A fairness opinion is a black and white finding from an investment bank or business valuation firm, stating that a transaction (such as a merger or divestiture) is either fair or unfair from a financial point of view. Generally considered a requirement in public deals, a growing number of private, middle-market firms seek fairness opinions.

Boards of Directors seek independent guidance as well as added legal protection from such opinions. The opinion is partial proof that the Board acted in a fair manner and used sound business judgment.

Part of the increase in middle-market use stems from the more litigious state of business, but it also reflects the evolving nature of private companies where there are potential conflicts due to:

  • Large number of shareholders
  • Different classes of shareholder (preferred, common, convertible)
  • Outside shareholders such as ESOP, trust, and private equity
  • Complex tax laws involving competing interests

Business owners and directors find that fairness opinions are useful for many transactions, including insider deals, minority buyouts, business sale without an auction, and financings involving substantial equity dilution. Legal counsel usually is the first to suggest a fairness opinion, given its knowledge of the risks of not having such an opinion.

Variety of Opinion Providers

Fairness opinions encompass a broad range of providers. Investment banks and business appraisers are the two most popular categories, but many accounting firms and consulting firms entered the field in recent years. Each category has its plusses and minuses. Before selecting a provider, you should consider a number of factors.

How to Select a Fairness Opinion Provider

A business owner or a Board of Directors (either one could be the client) is well advised to review the following prior to making a decision on a fairness opinion provider

  1. Size of the Transaction: Optimally, the Client should select a provider that specializes in the transaction size that is similar to the deal under scrutiny. Thus, a major New York investment bank is a good candidate to opine on a $10 billion merger deal, but it is a poor choice for a $50 million middle-market transaction. A large bank working on a small deal assigns its most junior people to the transaction yet charges big time fees. In the middle market, the Client is better off with a provider that focuses on that segment. Such a provider knows the transactional nuances in that segment and the unique due diligence aspects for such businesses. Furthermore, the fee is likely to be more in line with the transaction’s size.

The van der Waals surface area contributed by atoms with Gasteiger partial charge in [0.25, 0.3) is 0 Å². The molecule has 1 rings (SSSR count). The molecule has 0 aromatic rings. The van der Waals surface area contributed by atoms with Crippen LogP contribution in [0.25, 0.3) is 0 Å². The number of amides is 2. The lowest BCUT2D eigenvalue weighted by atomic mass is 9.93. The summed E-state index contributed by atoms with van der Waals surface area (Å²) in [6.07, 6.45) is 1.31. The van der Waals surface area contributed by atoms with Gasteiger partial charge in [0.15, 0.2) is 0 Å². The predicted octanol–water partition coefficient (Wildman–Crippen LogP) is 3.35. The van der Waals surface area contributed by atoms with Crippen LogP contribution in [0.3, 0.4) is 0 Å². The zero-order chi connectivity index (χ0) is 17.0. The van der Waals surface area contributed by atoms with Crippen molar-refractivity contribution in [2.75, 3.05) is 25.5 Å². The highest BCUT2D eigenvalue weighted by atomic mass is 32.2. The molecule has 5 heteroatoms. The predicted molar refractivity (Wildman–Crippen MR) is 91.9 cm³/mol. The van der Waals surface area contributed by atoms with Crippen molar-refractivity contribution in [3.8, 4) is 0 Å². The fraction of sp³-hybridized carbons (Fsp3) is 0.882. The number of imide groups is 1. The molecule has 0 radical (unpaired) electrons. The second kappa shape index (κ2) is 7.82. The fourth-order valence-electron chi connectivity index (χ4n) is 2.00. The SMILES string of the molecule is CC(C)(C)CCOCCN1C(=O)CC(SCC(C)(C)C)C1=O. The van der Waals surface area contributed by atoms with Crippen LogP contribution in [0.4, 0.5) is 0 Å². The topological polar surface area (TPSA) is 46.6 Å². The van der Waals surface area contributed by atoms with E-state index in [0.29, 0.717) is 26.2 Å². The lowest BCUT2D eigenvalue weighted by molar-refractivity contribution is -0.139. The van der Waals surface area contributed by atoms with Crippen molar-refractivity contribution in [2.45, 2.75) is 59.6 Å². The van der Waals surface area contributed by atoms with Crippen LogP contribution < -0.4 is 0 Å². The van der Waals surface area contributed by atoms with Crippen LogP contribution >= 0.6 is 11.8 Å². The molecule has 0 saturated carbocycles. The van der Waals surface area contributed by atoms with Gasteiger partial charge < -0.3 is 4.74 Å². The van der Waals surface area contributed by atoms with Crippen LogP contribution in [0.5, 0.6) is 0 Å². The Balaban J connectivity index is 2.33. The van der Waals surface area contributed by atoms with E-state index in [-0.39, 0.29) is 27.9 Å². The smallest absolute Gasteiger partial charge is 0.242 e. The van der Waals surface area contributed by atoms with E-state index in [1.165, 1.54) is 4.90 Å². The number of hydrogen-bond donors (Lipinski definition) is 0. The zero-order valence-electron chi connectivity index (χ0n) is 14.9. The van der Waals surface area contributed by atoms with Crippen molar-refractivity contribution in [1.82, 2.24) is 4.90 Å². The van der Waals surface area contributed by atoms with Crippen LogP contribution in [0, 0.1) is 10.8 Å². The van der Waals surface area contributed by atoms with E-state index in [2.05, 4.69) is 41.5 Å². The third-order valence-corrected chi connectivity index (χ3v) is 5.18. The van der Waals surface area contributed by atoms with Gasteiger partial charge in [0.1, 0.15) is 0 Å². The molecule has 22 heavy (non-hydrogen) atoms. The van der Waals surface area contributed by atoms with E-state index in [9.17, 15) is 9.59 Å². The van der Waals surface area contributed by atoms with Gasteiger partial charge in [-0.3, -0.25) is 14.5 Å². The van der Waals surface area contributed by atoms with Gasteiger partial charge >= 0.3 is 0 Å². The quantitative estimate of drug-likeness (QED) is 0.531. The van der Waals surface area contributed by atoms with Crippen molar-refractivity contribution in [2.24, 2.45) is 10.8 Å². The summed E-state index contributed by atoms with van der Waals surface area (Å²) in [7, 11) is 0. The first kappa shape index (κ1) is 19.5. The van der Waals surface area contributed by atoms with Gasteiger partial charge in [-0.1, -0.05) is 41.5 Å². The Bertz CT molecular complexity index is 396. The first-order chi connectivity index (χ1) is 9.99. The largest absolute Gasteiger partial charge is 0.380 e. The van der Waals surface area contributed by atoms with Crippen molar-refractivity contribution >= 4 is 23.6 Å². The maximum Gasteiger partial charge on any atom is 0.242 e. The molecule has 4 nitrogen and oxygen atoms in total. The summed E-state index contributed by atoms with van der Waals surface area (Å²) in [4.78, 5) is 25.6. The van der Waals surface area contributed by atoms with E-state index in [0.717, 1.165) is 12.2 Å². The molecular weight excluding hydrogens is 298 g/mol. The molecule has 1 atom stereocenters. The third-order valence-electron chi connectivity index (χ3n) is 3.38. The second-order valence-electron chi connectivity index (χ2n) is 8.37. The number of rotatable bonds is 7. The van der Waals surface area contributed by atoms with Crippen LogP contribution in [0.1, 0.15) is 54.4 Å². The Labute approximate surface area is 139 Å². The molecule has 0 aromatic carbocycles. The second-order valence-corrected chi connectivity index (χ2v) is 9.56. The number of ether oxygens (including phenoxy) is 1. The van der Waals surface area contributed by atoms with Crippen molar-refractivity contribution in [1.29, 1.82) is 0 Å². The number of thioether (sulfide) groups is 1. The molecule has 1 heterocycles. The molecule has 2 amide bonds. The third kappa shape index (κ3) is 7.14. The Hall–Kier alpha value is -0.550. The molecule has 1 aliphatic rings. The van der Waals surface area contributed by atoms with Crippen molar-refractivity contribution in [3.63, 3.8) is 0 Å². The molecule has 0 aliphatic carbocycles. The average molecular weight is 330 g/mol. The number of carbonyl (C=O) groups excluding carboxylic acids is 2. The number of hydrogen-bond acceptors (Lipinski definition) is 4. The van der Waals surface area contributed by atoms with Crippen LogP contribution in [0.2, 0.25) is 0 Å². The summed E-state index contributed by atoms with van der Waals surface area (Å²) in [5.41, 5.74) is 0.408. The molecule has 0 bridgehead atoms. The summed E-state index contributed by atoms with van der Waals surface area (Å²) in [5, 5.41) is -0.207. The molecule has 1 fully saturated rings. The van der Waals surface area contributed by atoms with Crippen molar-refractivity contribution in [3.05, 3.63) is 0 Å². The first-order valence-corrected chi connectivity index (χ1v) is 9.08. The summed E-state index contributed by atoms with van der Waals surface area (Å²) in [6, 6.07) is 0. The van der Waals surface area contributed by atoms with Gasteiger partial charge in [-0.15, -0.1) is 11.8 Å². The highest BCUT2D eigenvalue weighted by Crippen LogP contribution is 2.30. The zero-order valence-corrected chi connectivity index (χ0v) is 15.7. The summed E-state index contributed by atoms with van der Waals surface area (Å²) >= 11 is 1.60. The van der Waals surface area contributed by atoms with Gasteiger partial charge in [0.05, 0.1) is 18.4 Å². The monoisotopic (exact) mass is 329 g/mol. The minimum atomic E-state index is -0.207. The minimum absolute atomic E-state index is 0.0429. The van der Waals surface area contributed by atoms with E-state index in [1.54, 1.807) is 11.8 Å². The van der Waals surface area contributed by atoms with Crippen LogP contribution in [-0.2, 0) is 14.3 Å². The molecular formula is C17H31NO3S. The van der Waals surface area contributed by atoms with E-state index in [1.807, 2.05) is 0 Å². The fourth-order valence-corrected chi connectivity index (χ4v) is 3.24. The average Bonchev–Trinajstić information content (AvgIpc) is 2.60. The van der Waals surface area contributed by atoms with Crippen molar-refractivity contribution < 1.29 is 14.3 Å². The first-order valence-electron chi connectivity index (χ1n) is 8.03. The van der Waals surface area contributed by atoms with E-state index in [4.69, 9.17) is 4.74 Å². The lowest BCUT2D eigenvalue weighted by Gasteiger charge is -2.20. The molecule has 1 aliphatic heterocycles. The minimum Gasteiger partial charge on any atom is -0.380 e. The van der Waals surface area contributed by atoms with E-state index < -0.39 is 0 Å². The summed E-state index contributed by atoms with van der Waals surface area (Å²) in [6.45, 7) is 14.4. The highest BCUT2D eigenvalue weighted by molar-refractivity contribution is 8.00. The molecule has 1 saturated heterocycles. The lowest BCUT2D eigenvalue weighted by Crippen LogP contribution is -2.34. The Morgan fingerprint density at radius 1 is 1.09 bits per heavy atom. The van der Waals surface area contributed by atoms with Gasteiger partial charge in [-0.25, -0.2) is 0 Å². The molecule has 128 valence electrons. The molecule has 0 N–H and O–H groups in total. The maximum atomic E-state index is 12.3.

2. Industry Knowledge: The provider does not have to be an in-depth expert to render a fairness opinion, but it helps the process if the provider has had some exposure to the industry in which the client operates. Industries frequently have specialized valuation ratios, important data points and certain documentation attributes. The provider can pick these up with some research, but the process moves smoothly if the provider has worked on a number of industry transactions in the past.
  3. Practical M&A Experience: Many fairness opinion providers claim expertise by having participated in accounting, due diligence or consulting services to M&A transactions. However, this is no substitute for the real world experience in actually advising on closed deals, and thus gaining the first hand knowledge of how a transaction is developed, researched, priced, negotiated, and closed. Hiring a provider with an M&A advisory background is a good idea. It adds substance to the opinion and credibility in future disputes, if any, over the work product.
  4. Broad Deal Knowledge: Most fairness opinions revolve around corporate M&A, assets sales or divestiture, but many involve more esoteric transactions such as recapitalizations, highly dilutive equity financings and buy-sell agreements. Besides M&A experience, consider an advisor staffed with senior professionals that have seen a large variety of situations.
  5. No Conflicts: In the past, public companies typically received fairness opinions on M&A deals from the very investment banks that gave them advice on the transaction. Since the bulk of the advisory fee was success-based, the conflicts inherent in the bank rendering a fairness opinion were obvious. Lawyers and regulators now encourage prospective users of fairness opinions to retain a provider who is conflict free, with no perceived bias on whether the transaction at hand closes or not.

The FOCUS Difference

In the middle market, FOCUS is well qualified with regard to each of the above five factors. The firm assigns senior personnel to middle-market deals, because that market segment is the FOCUS specialty. Regarding industry knowledge, the firm has investment bankers with ‘real world’ practical experience in over two dozen industries, enabling them to provide true operating insights to the process.

FOCUS has been advising on M&A deals for many years, and its professionals have experience in advising on any number of unique and complex transactions. The firm’s fairness opinion practice leader has had broad exposure to many public, private, and international deals, and has authored highly regarded books on M&A and valuation. Finally, the firm prides itself on its independence in providing fairness opinions and its ability to stay objective in serving it clients.

Contact Jeff Hooke at FOCUS at [email protected] if you wish to discuss a fairness opinion.
FOCUS Senior Advisor